National Review reported earlier this week that a coronavirus spending package allegedly moving through Congress would not, in fact, contain language reauthorizing a handful of soon‐to‐expire PATRIOT Act provisions that are part of the Foreign Intelligence Surveillance Act. We’ll likely know by today whether that’s true, at least as far as the House bill is concerned.
And while roughly 40 House GOP members made noise about urging House Speaker Pelosi to keep the two major public policy issues separate, we’ve thus far not seen the same kind of pressure applied to Senate Majority Leader Mitch McConnell by his GOP colleagues.
Even so, FISA reauthorization seems to be facing a surprisingly uphill battle, for now. Less than a week ago, McConnell’s Kentucky Senate colleague, Senator Rand Paul, let it be known that President Trump would not sign a clean reauthorization of the expiring FISA provisions (which includes the never‐used “lone wolf” provision, as well as the roving wiretap authority) in the wake of the FBI FISA scandal involving the Crossfire Hurricane investigation.
Still, it’s no guarantee that surveillance authorities that should die will, in fact, do so. In a recent podcast with the Cato Institute, perennial FISA reformer Senator Ron Wyden laid out the usual (and often successful) strategy of pro‐FISA surveillance hawks, which simply stated is this: wait until the day before the authorities are about to expire, whip up a “24” style fear mongering campaign that says “Renew this or people will DIE!” and then call a vote on a bill that cannot be amended.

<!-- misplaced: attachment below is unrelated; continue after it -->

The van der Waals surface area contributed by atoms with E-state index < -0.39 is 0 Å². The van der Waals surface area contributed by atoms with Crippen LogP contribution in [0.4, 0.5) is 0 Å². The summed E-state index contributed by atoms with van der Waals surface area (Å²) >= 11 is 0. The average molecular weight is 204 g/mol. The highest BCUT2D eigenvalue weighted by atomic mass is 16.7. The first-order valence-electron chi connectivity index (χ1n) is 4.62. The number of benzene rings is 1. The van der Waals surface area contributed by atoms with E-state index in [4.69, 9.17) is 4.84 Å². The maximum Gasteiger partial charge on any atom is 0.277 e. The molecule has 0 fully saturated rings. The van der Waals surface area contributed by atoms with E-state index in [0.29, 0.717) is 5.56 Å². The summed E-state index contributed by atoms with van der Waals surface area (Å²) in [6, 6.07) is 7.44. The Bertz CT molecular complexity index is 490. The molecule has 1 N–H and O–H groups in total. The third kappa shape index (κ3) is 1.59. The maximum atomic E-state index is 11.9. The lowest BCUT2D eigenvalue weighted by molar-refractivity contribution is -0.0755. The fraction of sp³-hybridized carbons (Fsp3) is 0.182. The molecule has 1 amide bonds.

Given that prior examinations of other mass surveillance programs — illegal ones (like STELLAR WIND) and legal ones (the PATRIOT Act Sec. 215 telephone metadata program) — have shown how constitutionally violative, ineffective, and wasteful they are, it boggles the mind that surveillance hawks want to continue programs that have either never been used or never stopped an attack on this country.
The question that will be answered before the Ides of March (the date the Patriot Act provisions in question are set to expire) is whether we’ll witness yet another act of legislative cowardice that keeps the American surveillance state alive. Whether it comes attached to legislation ostensibly designed to counter the spread of the coronavirus or through some other form of Congressional trickery, Americans and reform‐minded policymakers should be vigilant against any attempt to extend FISA’s lease on life.